The Stammberger story
Dear Editor:I would just like to make some corrections to the article written about my friend Fritz Stammberger by Martie Sterling in the Aspen Times Weekly of Nov. 20. Fritz was a German from Munich and not Austrian (I am Austrian). Fritz did chain himself to one of three fir trees, and not as stated to an old cottonwood, in protest of making room for the Miner’s Building, owned then by City Councilman Carl Bergman. Fritz believed strongly in the Green Party. He went to Pakistan to climb Tirich Mir and not to Afghanistan. And about CIA connections, fighting alongside the mujahedeen, that was a made-up story for Hollywood. Someone wanted to make a movie about Fritz’s disappearing.Fritz was my good friend and neighbor at 210 Cooper St. We spoke in our native language, German. In order to enter his apartment, he had to come up the stairway and turn left in front of my sliding glass doors. He had the habit of stepping up to the glass to see if I had female company. When I did he invited himself in, and if he saw me alone he quickly passed to his own place.On his last July 4, he, George Bauer and I climbed Capitol Peak. As we crossed “the knife edge,” Fritz slipped several times. In explanation he said that he had just received new hiking boots from Germany. The soles were supposed to be good for ice and rock climbing. Impressed by my climbing, he asked if I would come with him to Pakistan to climb Tirich Mir, a mountain he had climbed before, but he wanted to establish a new route. I declined because of my inexperience. His next thought was to ask Janice Pennington, his wife, to go with him just to the foot of the mountain, but Janice could not leave her work for more than two weeks. She was working for Dick Parker on the TV series “The Price is Right.” So Fritz took off in August for Germany, looking for someone to go with him. No one had time, so he went alone, something not so unusual for him. Fritz never came back.When the news reached Aspen, Bil Dunaway and George Vicenzi flew to Pakistan, hiring a helicopter to look for Fritz. They found books and clothing that belonged to Fritz in a hut. They found footprints that the helicopter followed until the copter had to turn around because the air at 19,000 feet was so thin. Without finding Fritz they returned to Aspen.A week later Mr. Stammberger came from Germany to visit Janice. They had problems communicating with each other and needed someone who spoke both languages. I was called on to be the translator. Sometimes the conversations went into the early morning and so I got to know Fritz’s life, his relationship with his wife, Janice, and with his father. No way can I accept the speculation that Fritz was secretly going to fight in the war in Afghanistan. Fritz was in love with Janice, still on a honeymoon. I am familiar with all the rumors about his disappearance. He was so sincere about me accompanying him that I push all those speculations aside. For me, Fritz made a misstep, a slip that this time took his life. Every mountaineer would agree.Fritz for sure was an extreme individual, which made him different and special. He was the type of person that Aspen misses a lot and often I have been asked to tell people about Fritz. As his friend and neighbor, I am sorry that they never had a chance to know and listen to him.Michael OhnmachtRedstone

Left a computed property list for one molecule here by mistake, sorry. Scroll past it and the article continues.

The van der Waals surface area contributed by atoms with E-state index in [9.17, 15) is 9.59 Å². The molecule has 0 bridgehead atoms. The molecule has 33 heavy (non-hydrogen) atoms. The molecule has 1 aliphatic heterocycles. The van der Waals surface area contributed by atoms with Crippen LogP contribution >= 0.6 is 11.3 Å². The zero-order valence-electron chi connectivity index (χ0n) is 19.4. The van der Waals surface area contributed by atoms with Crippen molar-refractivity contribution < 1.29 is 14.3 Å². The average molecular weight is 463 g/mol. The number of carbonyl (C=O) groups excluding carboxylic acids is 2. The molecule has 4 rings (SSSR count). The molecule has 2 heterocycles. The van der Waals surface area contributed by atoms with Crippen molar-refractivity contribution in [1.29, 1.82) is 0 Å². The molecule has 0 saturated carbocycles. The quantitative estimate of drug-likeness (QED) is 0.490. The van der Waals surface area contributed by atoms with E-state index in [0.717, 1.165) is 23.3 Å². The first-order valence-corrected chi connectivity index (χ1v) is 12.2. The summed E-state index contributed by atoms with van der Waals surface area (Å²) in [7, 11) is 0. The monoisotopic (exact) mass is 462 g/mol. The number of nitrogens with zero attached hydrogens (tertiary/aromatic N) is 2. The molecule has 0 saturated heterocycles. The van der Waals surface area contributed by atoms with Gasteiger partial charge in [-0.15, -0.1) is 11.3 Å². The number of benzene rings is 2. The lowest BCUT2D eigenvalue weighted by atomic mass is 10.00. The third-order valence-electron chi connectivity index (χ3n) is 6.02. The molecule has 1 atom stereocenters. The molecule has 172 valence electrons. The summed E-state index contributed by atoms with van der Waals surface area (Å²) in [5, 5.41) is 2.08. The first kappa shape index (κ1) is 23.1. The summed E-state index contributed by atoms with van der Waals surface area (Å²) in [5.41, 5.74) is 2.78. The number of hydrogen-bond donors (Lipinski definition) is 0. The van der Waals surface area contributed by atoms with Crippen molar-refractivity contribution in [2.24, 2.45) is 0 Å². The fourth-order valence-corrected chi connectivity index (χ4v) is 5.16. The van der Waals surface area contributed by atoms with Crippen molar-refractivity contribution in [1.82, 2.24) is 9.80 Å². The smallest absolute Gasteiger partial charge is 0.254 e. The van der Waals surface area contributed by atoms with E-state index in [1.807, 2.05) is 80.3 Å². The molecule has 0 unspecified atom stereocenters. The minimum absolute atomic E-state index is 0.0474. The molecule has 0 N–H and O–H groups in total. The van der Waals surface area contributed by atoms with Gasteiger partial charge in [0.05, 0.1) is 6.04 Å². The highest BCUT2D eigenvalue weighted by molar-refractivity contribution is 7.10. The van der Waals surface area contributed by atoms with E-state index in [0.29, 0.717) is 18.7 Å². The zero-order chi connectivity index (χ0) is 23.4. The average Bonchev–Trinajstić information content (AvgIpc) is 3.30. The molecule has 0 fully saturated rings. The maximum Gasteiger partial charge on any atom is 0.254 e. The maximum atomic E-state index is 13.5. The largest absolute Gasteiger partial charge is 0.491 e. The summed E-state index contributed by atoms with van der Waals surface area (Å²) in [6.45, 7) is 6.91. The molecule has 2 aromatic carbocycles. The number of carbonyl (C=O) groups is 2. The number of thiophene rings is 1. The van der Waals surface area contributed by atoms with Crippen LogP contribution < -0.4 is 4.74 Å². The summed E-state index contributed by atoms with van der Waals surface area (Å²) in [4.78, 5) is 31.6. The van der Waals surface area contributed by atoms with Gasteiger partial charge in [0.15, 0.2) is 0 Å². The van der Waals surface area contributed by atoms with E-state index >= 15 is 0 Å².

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Yefim Bronfman coaxed an ear-caressing range of tone from the Steinway grand piano on the stage of the Benedict Music Tent Tuesday evening.